I decided it was easier (and a lot cheaper) to get the Work Sharp and keep them sharp and just leave a good steel and ceramic stick in the knife block so we can straighten edges when needed. I run them thru the Work Sharp when they actually need an edge brought back.

Bob
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  #9  
Old 05-07-2017, 09:46 PM
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old thread, yes, but timeless issue

Chef's choice is probably your solution, but any motorized grinder is going to eat up a lot of metal over time. Knives will then need to be replaced or reprofiled.

I've got a Hookeye belt grinder, crock sticks of various manufacture, and just picked up the KO worksharp. I've had my best luck getting knives with good steel and design at reasonable ($30-50) prices, (Victorinox or Wenger, for example) then steeling them often. It's rarely necessary to grind them if you just align those edges before and after use. It also makes you look like a cutlery master.

If you'd rather ease on out of the equation, crock sticks are my recommendation, especially for the OCD in all of us. Five strokes on one side, five on the other, four strokes on first side, four on the other, etc. Very effective, unless the knife has been abused.
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  #10  
Old 06-11-2017, 10:53 PM
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I wore out a Chef's Choice 120. Took me several years to do it though. Great sharpener and won't overheat the steel which ruins the temper. Also, since it uses diamond wheels there are no belts to replace. It is pretty aggressive, however and over time your knives will show excessive metal removal. This can be mitigated my limiting the use of it. (I think I got a little carried away.) The Chef's Choice 130 is a newer, upgraded model and is supposed to be better, but I have no experience with it.

For kitchen knives, I use waterstones now, and a belt sander for other knives. When learning to use the belt sander, I bought some flea market knives for $2 to $4 each and practiced on them, overheating a few which is why I don't recommend it for good kitchen knives.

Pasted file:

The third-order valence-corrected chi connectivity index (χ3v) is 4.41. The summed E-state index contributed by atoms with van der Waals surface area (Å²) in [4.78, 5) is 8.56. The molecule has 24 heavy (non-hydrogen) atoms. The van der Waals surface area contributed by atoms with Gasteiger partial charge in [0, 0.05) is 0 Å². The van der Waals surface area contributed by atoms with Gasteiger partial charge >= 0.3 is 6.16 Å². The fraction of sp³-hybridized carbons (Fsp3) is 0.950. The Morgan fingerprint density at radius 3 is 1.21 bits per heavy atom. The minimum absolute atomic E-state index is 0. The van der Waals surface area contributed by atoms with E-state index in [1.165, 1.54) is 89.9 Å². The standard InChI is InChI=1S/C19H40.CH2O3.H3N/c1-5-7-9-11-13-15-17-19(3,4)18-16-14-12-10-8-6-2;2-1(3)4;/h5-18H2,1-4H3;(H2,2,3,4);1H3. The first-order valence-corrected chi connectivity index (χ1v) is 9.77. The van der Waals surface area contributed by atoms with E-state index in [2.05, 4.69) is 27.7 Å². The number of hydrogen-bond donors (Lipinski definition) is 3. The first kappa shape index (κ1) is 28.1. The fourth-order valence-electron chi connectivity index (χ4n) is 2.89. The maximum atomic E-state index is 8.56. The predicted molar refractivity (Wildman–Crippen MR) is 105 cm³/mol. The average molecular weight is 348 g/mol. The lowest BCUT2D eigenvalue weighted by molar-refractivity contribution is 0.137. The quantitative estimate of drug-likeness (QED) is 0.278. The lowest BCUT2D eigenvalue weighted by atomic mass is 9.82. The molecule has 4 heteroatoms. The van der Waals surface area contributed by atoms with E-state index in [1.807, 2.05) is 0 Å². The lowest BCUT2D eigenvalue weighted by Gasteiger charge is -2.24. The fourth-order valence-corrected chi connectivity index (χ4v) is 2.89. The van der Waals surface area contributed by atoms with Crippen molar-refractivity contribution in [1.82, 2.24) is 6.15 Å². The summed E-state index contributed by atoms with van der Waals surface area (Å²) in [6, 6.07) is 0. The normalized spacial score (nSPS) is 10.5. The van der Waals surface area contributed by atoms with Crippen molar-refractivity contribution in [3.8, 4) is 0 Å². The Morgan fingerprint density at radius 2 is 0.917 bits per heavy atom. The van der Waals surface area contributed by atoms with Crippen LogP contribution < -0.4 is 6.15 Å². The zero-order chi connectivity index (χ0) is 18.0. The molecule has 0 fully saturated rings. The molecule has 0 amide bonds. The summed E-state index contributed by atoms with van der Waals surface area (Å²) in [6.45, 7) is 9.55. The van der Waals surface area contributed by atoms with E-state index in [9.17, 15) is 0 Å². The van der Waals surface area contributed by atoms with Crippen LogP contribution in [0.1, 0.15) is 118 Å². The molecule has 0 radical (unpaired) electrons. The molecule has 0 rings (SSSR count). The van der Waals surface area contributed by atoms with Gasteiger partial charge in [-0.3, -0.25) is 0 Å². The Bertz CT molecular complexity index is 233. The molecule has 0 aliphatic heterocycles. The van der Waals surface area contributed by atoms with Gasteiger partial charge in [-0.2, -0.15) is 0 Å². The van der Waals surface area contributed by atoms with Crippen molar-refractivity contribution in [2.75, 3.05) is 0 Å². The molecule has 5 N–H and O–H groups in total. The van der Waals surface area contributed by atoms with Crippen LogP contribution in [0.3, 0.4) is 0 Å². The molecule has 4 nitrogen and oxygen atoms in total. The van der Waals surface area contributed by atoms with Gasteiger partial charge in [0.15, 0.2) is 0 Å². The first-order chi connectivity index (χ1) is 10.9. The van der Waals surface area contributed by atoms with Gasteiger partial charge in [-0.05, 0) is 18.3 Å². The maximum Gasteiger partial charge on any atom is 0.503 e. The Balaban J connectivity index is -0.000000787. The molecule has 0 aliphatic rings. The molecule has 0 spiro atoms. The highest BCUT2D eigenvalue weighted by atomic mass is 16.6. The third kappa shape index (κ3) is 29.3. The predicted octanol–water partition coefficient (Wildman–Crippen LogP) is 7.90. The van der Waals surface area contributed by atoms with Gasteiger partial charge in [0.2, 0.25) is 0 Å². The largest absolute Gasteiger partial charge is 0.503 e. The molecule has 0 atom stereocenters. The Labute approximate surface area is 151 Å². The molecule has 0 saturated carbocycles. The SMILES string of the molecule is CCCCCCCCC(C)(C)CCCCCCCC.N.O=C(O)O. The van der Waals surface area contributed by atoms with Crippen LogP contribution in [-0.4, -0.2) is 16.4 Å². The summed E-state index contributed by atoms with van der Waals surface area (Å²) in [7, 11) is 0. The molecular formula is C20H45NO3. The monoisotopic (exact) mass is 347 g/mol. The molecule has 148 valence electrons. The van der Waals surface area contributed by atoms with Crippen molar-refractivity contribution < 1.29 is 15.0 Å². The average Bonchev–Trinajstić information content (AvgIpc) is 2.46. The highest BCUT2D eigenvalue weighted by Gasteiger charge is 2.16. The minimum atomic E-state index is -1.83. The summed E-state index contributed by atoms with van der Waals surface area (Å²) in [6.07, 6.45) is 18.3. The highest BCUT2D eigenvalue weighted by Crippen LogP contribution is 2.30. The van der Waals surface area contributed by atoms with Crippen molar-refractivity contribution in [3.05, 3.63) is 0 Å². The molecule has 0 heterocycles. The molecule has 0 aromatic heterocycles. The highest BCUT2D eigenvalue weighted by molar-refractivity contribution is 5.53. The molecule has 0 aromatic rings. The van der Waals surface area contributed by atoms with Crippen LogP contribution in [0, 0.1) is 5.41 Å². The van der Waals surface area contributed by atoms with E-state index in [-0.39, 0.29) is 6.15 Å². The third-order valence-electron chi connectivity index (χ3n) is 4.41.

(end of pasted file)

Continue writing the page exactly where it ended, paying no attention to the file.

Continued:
Here's a very informative site on Japanese knives with a lot of sharpening videos, although no machine sharpeners. It's a good resource for understanding knife steel. The product review videos are great, too. The only mechanical sharpener they recommend is the Chef's Choice 130, BTW.
http://www.chefknivestogo.com/

Hector
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  #11  
Old 09-23-2017, 10:56 PM
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I got a cheap takeoff of the Chef's Choice and it works as well for a quick edge. They all leave some black steel dust on the edge that wipes off with a wet paper towel. Just did a handful of em today. SIL complains they're too sharp for her. That ain't all too sharp for her.
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Old 09-28-2017, 06:46 PM
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I have used both the Chef's Choice and the Work Sharp knife sharpeners and consider both to be too aggressive for my tastes both in terms of average knife metal removal and also in that if you don't watch what your doing a significant portion of the knife edge can get scratched up by the sharpening process. To get a super sharp edge on a some of the new harder than the hinges of hell modern steel kitchen knives I go old school and use a 400 grit diamond sharpener to shape the blade edge and remove any nicks and a 1000 grit diamond sharpener to set a super sharp and quite long lasting edge. Once you get used to manually holding the blade at a 12-15 degree angle to the diamond sharpener and pretending that you're cutting it, the sharpening process is a piece of cake. Following is a link to a couple of inexpensive Chinese manufactured high quality diamond sharpeners with which you can develop your "can do easy" manual blade edge sharpening skills and which also conserve significantly on the amount of blade metal removed.

http://www.ebay.com/itm/400-1000-Dia....c100005.m1851
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  #13  
Old 09-28-2017, 09:55 PM
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I have the Worksharp, and have successfully used it on our kitchen knives,,, BUT!!
The big but is that I use a ceramic knife for most of the kitchen cutting I do.
The last one I purchased was from Amazon for less than $8 delivered.

The knife is so sharp, I have a 20-something year old daughter that will NOT use it,,
the knife is that scary sharp,,,

I usually replace the knife about every 18 months, no need to try to sharpen,, too hard.

Try a ceramic knife,, and enjoy life.